West: Some of the stuff is my old material, and then a lot of it is new. About seventy percent of it is new material. We have had some really cool sessions, and have been working with new producers.
Are you into co-writing? Or is it pretty much all you?
West: When you are working with a lot of Urban producers, you sort of split the publishing regardless who is doing what. I consider that co-writing, because you are both writing on the track, whether it's lyrics or the beat. Even when you are brining a rapper in to be on the track, they normally want twenty percent of the track. For the most part I am writing the new material in collaboration with some very talented people.
How does writing a song pan out for you personally?
West: I just try to write something that feels good to listen to and just feels good making it. It was completely different, when I used to just sit down with my guitar and it was my only source of inspiration. Now I work with a couple of guys. For example, I was working with these guys Pop and Oak. Pop does the beats, so you may walk in and he already has an idea going. Then Oak will jump in with keys, and then I will figure out some stuff while he is working on the chords. It is a very collaborative process normally. You are really bouncing off of the person that you are working with, and hopefully it is the same for them. Every song is like a different dance, meaning you work differently with different people. You are always exploring different sides of what you can do. It's a good feeling when you come up with a good verse, or someone comes up with a good beat. You are able to feed off of each other's energy and jam and you are recording at the same time!
Are there any songs that you can think of, where you got that feeling?
West: Yeah, definitely! "Lovely," the track that we leaked with Pusha-T on it was a dope track. That was also one of my old songs that we re-recorded. When they came with the re-mix, the new beat and started throwing in string-arrangements, everyone started to get that great feeling. Some of the other singles are great, but I think that some of the best songs have come out of some of the most recent sessions with Pop and Oak. Only because I got to do something a little bit darker, but still with a positive message through a darker context.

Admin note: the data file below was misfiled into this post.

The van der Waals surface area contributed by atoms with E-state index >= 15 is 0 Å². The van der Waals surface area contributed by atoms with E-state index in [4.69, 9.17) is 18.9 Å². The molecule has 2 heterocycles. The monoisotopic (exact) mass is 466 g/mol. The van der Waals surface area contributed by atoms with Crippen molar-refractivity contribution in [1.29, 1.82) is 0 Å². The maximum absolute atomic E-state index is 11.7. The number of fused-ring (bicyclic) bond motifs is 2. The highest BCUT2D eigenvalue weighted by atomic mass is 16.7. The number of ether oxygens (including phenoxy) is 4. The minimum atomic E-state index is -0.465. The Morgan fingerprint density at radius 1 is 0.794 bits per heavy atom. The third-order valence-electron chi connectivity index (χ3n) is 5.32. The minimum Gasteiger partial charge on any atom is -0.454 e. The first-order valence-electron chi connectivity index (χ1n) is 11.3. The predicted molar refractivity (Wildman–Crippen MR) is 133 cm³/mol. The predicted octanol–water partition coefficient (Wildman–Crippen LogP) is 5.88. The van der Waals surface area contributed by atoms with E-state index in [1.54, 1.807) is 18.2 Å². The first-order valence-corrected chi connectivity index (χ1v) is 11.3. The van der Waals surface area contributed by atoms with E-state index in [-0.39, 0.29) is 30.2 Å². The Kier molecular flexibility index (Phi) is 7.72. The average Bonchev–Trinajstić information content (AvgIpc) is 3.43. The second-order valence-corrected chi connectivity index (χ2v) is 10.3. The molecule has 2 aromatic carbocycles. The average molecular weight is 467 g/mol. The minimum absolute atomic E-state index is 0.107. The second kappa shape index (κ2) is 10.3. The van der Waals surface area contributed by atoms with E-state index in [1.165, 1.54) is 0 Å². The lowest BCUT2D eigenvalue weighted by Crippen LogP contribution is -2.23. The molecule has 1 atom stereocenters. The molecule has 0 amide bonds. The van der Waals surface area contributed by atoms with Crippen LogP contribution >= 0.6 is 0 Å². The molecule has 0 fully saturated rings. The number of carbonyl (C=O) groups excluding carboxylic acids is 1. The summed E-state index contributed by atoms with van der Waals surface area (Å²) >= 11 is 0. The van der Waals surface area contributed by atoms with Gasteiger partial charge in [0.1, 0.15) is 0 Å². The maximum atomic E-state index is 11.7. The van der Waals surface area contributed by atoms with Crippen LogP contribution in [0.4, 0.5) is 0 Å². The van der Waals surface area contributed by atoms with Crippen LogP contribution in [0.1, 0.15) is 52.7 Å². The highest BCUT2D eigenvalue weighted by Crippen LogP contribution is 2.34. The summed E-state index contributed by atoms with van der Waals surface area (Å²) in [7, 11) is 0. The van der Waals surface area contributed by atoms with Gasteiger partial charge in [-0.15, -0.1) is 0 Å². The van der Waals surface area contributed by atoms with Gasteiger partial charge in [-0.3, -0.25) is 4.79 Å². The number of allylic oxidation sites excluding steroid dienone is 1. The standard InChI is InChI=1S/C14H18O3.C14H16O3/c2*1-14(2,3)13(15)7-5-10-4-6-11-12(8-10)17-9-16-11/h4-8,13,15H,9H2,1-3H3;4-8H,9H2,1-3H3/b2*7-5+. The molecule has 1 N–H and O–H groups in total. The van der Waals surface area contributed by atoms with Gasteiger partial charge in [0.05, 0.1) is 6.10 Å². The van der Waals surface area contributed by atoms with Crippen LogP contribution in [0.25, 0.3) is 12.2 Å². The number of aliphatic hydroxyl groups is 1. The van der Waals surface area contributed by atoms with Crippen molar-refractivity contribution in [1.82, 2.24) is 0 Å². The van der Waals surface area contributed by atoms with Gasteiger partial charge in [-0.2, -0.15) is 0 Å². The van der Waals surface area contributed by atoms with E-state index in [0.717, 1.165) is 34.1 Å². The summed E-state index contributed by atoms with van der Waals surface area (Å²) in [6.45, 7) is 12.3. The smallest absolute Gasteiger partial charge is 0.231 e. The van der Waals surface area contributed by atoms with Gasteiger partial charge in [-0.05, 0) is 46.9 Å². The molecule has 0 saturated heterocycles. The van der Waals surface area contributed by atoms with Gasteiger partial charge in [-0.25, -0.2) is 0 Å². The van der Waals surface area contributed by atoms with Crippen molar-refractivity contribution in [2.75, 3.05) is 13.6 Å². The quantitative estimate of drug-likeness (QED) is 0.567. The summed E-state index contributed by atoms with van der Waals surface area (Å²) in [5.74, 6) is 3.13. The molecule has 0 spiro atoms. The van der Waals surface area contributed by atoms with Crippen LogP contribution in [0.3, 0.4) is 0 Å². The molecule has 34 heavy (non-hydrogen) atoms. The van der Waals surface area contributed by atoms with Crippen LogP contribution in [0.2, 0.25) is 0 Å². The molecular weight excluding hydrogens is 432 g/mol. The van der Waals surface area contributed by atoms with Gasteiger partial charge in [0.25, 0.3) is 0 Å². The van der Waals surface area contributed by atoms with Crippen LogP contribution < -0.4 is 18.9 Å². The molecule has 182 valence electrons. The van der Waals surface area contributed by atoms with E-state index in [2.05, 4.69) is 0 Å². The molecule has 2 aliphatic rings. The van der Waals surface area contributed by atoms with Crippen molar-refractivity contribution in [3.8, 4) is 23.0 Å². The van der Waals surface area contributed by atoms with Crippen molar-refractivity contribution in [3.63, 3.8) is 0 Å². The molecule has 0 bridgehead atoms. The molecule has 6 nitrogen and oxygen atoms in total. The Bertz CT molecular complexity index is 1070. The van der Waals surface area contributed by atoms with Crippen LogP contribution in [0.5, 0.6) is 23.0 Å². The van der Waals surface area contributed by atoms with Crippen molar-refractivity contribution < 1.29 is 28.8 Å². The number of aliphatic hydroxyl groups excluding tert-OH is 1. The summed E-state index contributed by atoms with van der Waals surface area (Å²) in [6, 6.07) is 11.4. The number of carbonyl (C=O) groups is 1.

Is that a challenge for you?
West: No, not really. With some of the new stuff, I am rapping in the songs more and more. Just doing that in interesting, darker ways. The reason that I rap on these songs is not because I am trying to be a rapper, but I just feel like that's what the song needs. Melody is so important, but I feel like you can say more in a song sometimes when it lacks a melody and depends more on the poetry of the song. Some of the new stuff has a combination of styles, much like a "Drake: sort of thing. Where I rap and sing over some really well produced stuff. I am excited about the record for sure!
What attracted you to Mercury Records? How did the opportunity come about?
West: We had a publishing guy who listened to some of the new tracks that I had been writing and specifically a teen-pop" song that I had written that was really for me. So we set up some A&R meetings and flew out to New York to meet with Mercury and some other labels too. On our last meeting of the day, we met up with the president of Mercury, David Massey and it was just an awesome meeting. We played him some of our songs and it was more of him telling us his vision of our music. He had a real old-school kind of vibe where he is all about the love, and putting out good music. He has worked with some great artists like Oasis, over the years too. He's just a cool dude. He was like "hey, I gotta go to Lollapalooza now." The next day we got a call we got a call from the record company saying, "we'd like for you to sign a record deal with us before you leave town." It was great, because we got a really fair deal and they have made us a priority over there. Maybe it's because we have made some good music along the way. They have given us some great creative freedom, both Dave and our AR guy, but it has been a good time. Now we are out on the road for the first time, just getting warmed up.